WrestleMania XXIII and XII saw Cena topple Michaels and Triple H, with Cena firmly in the stage of many fans wanting him to retire via entering the seminary or something. If John Cena were Batman, the entire theater would’ve cheered when his plane blew up flying Bane and Talia’s bomb out of Gotham. Not conducive to a good ending, of course, unless you’re a fan of colorful shirts.

This brings us to the last time Batista was capable of being loved by any human being that generally avoids TMZ unless legitimate news comes over their wire, WrestleMania XXI. It was positively entertaining to see Batista beat Triple H to a bloody pulp en route to capturing the World Heavyweight Title, doubly so since Cena (pre-watered down Road Runner-in-jorts run)also won the WWE Title that night. It felt like a new era was kicking off, and mostly the fans were happy to be in on it.

To my way of thinking, only three other WrestleMania endings in the last twenty years produced this feeling: Benoit triumphing at WrestleMania XX (dubious hindsight, yeah yeah), Austin kicking off the Attitude Era at XIV by downing Michaels (though the crowd lost their mind a year later when he upended Rock, but it was Austin’s third reign), and Michaels culminating his dream in the Iron Man match at XII. In all four cases, aside from Benoit’s scrapped WCW title reign, all four men captured their first World Title in these moments.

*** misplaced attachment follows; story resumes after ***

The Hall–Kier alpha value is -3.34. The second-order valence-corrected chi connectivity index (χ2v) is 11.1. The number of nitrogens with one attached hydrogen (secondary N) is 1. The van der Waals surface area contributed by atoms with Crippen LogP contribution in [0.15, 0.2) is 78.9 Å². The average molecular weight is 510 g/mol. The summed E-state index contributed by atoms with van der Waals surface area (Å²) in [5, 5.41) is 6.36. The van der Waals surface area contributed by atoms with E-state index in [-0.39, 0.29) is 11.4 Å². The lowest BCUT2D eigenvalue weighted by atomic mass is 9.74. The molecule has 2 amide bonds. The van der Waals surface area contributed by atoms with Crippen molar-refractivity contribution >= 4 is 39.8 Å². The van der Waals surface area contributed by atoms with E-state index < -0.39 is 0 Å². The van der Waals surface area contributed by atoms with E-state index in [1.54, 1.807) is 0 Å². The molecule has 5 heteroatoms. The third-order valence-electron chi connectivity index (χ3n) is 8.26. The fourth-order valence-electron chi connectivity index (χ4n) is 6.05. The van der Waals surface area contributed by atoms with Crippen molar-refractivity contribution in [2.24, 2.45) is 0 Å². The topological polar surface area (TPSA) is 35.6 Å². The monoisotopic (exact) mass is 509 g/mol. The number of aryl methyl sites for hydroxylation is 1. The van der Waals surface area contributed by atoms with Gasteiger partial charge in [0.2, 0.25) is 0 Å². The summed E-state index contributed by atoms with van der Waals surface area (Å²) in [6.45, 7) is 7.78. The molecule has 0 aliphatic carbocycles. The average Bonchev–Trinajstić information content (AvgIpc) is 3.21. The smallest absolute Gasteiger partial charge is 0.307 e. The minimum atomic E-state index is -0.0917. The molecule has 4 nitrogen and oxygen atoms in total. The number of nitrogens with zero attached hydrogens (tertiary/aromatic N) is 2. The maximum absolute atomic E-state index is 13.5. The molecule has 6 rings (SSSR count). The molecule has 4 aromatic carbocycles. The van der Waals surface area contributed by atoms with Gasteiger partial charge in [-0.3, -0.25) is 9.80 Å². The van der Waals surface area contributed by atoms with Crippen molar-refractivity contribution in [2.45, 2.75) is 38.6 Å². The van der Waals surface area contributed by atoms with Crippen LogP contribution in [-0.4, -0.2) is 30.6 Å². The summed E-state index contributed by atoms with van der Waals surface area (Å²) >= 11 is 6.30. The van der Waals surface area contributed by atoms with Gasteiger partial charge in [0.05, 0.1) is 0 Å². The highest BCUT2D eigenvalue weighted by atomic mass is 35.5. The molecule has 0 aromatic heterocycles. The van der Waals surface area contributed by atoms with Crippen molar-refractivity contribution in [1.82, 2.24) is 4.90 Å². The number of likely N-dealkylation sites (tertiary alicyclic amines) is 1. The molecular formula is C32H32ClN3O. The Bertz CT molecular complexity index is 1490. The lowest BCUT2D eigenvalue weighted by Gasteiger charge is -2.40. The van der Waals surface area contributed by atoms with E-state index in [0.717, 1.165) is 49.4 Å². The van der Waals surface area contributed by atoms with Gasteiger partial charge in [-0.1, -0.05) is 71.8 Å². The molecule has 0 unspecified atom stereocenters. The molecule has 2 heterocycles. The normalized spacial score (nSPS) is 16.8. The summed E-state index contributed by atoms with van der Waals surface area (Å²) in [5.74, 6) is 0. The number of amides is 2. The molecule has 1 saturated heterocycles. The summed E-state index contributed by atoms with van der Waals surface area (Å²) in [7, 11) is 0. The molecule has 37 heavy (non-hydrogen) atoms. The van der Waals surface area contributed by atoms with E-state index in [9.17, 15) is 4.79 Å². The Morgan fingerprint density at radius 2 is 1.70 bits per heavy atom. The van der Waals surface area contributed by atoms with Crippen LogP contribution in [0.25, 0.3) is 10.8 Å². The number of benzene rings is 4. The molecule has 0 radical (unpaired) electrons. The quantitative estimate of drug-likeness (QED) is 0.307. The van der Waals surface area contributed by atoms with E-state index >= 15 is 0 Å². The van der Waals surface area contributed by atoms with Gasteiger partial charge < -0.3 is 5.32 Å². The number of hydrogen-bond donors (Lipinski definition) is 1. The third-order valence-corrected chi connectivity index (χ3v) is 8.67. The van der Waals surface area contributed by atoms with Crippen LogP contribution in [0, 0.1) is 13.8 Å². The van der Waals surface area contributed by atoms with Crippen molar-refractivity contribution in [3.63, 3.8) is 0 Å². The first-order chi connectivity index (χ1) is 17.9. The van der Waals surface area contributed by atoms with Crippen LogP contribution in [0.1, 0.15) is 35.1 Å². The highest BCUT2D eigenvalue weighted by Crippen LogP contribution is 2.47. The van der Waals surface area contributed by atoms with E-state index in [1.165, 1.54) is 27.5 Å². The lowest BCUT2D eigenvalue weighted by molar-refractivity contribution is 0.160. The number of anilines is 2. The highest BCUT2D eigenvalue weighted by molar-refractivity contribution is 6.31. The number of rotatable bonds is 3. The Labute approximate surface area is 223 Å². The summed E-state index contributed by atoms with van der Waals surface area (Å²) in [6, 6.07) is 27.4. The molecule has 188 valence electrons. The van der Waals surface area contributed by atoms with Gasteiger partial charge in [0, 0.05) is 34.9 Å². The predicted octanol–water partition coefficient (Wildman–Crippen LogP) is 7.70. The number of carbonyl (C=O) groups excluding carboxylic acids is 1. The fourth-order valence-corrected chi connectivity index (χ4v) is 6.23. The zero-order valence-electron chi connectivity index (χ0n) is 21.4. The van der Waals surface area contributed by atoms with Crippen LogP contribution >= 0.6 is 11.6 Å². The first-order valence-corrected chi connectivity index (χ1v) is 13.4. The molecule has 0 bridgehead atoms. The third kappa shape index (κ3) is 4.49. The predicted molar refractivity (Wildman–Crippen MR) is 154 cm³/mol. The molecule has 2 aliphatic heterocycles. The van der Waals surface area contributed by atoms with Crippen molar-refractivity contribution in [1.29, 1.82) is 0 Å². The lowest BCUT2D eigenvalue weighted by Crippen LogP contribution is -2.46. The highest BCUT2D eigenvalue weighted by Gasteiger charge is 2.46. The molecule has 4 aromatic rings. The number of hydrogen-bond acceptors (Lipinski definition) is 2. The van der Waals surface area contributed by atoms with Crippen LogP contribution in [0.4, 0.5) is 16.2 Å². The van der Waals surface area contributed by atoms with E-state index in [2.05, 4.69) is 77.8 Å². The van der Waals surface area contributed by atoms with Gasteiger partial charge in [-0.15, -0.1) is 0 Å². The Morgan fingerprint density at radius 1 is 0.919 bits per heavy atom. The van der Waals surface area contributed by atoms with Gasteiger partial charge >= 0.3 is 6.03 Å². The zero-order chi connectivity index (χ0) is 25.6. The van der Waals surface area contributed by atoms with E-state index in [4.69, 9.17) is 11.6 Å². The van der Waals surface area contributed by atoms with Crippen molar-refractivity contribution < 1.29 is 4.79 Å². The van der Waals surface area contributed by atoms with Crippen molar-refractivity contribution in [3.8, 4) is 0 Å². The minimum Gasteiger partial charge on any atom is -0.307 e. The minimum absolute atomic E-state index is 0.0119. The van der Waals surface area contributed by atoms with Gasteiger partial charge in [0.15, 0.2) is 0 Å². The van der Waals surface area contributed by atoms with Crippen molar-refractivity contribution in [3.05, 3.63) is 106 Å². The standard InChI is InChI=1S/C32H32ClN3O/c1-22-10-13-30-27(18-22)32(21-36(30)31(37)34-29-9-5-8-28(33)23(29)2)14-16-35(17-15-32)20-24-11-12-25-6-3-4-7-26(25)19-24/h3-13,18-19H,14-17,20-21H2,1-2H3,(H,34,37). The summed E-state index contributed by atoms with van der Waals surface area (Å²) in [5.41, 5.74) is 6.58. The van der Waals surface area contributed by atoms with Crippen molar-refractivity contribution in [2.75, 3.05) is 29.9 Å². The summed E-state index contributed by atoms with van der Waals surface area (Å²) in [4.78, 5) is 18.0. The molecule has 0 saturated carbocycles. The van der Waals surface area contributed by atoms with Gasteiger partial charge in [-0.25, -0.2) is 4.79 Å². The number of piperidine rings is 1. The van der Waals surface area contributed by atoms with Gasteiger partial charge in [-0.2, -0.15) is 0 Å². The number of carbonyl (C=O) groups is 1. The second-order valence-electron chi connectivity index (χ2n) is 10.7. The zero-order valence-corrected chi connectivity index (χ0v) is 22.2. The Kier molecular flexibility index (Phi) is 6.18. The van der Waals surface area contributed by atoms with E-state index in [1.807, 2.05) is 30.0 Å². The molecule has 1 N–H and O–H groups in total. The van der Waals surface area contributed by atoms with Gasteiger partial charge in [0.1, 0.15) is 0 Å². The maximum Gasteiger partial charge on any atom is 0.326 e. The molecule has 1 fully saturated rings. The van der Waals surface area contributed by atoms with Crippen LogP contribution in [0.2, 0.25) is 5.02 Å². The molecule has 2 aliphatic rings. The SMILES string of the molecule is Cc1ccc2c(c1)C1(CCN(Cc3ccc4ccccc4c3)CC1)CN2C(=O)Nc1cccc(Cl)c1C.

This is where Daniel Bryan can bring the thrill back.

Yes, he’s a three time World Champion under WWE’s umbrella, but it’s not as though the internet’s bearded avatar is seen as a decorated ex-champ. His World Heavyweight Title reign ended with the WrestleMania XXVIII opening-match indignity (which I still contend hurt Sheamus far worse). Besides, the World Heavyweight Title post-2005 pretty much became the WWE European Title wrapped in golden foil. Once Hunter stopped coveting it, it lost much of its meaning.

You can forget his two WWE Title reigns, which combined lasted less than 24 hours. Hell, I’d have been happier with Bryan losing to Cena at Summerslam, if it meant he came into WrestleMania with an emptier till, so to speak. It really feels like when he wins (hope I haven’t jinxed it), he’s winning a World Title for the first time instead of the fourth (er, fifth. Sorry, Ring of Honor.)